Home Education Two Coyotes Wilderness School turns nature into a classroom

Two Coyotes Wilderness School turns nature into a classroom

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Maggie Gotterer, executive director of Two Coyotes Wilderness School. Photo by Phil Hall

For many schools, the classroom setting is framed by four walls and a blackboard. At Newtown’s Two Coyotes Wilderness School, however, the setting is a lot more invigorating.

Founded in 2000, the school uses the outdoors as the classroom for today’s digitally focused children. Or, as Executive Director Maggie Gotterer described it, as a way to get “kids outdoors and get them to reconnect with a love of learning that maybe they weren’t getting in school.” Gotterer added that the school’s mission is to provide an academic and emotional appreciation of nature.

“Parts of it are about environmental education and learning about nature and being comfortable outdoors,” she said. “The students learn about trees, animals, environment, weather and learn about primitive skills and naturalist skills. They learn how to make a friction fire or a debris hut and camp outside in a hut built with materials from the forest. You can make tools out of natural materials — make art from things you can find outside. All of these things can engage your senses in different ways.”

The school also encourages students to explore an introspective understanding of what makes them tick. Gotterer noted that the youthful participants find themselves addressing the “challenges they encounter outside, such as being uncomfortable when outside in the rain or outside all day or asking them to gain the different skills we introduce to them. This is an opportunity for them to look at who they are and ask why it is making them uncomfortable. They ask themselves, ‘What am I learning from this experience?’ And they see nature as a teacher and a place where they can be comfortable with themselves.”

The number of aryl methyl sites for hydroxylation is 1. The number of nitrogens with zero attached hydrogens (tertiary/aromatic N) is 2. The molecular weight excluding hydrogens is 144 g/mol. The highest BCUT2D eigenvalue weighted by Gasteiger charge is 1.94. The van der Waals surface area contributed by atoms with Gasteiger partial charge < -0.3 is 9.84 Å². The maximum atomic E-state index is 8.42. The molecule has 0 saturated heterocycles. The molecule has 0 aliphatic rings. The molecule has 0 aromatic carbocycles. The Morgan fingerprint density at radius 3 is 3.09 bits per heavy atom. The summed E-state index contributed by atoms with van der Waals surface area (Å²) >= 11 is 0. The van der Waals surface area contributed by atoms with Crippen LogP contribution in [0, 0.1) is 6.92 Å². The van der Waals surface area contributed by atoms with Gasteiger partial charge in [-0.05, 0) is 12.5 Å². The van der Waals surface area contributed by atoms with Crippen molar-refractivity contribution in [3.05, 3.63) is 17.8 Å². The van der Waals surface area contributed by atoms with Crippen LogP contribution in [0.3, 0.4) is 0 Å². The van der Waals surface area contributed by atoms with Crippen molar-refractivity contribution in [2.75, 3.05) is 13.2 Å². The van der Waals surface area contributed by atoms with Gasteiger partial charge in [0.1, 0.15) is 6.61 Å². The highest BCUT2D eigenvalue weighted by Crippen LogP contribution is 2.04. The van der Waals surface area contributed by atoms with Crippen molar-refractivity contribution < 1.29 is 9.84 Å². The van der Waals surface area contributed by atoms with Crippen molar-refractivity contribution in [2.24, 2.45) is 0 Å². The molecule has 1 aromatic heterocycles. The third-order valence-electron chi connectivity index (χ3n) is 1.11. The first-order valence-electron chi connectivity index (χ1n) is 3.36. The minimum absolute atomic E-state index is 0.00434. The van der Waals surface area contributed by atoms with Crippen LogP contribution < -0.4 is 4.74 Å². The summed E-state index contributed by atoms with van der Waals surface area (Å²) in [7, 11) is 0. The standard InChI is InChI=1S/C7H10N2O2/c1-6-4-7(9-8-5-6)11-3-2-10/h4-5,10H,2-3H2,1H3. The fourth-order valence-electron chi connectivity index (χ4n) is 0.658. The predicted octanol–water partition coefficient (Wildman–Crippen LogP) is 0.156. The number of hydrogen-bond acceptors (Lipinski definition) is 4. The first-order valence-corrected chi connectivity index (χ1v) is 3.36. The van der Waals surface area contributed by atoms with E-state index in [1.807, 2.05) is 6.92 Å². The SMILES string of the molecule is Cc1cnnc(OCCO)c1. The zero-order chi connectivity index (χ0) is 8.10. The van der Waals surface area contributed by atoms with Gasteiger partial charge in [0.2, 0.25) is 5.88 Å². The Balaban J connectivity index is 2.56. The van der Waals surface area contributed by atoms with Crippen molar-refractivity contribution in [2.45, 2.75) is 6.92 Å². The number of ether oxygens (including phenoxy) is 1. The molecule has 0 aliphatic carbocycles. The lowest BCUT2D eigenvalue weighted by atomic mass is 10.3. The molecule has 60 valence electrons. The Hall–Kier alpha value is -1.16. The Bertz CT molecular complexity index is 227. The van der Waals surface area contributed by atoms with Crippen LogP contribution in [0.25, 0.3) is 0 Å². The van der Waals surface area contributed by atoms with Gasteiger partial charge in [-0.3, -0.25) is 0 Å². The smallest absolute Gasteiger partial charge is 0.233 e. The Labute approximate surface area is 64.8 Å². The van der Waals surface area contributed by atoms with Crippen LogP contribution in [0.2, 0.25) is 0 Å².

The school hosts its programs at Sticks & Stones Farm in Newtown and Holcomb Farm in Granby. The school is running its summer camp program, which stretches through August and offers weeklong day camp experiences ranging from traditional arts and crafts to wilderness skills and craft working tools. In the autumn, the school will start a new semester of its Forest Learning Program for children ages 5 to 12 years old. This takes students out of class once a week for a full day immersed in nature. The program runs for the duration of the school year. There is also a pair of programs designed for home-schooled students, one for those ages 5 to 12 and another targeting those ages 13 to 16.

“We have a caregiver program from birth to 5, where the caregiver comes with the child and they do the half-day program together for three hours once a week,” Gotterer said. “It is a really great opportunity for adults and children to be together and the adult learns as much as the child.”

And how does today’s youth — which never knew of life without the internet, cell phones and cable television — react when they are unplugged from their screens and placed face to face with the local flora and fauna?

“Some kids are hungry for that experience,” Gotterer said. “Some kids have grown up in a community, family or culture where they balance between being outdoors and playing video games. Some kids might have a harder time disconnecting, which is why our mentorship program is so important — we take the core concepts of the program and tailor it to the needs of the child.”

The school’s mentors include several former students who are now young adults and ready to share nature with the next generation. Also included as mentors are educators, outdoorsmen, artists and anthropologists. Gotterer added that the only time when students and mentors are not outdoors is during severely inclement weather, such as snowstorms and severe thunderstorms.

Gotterer is eager to partner her organization with local schools. It has created weeklong custom programs for public schools in Hartford and New Haven. She estimated that the average cost for participation in Two Coyotes is $11 per hour, and she is hoping to offer financial incentives to attract students who would otherwise be unable to participate.

“We try to keep it affordable while honoring the fact that our staff are skilled mentors that deserve a living wage,” she said. “There are scholarships for all of our programs, so we do our best not to turn anyone away. We have generous donors that support our scholarship funds, and we hope to do more fund-raising and reach out to different foundations in Connecticut.”


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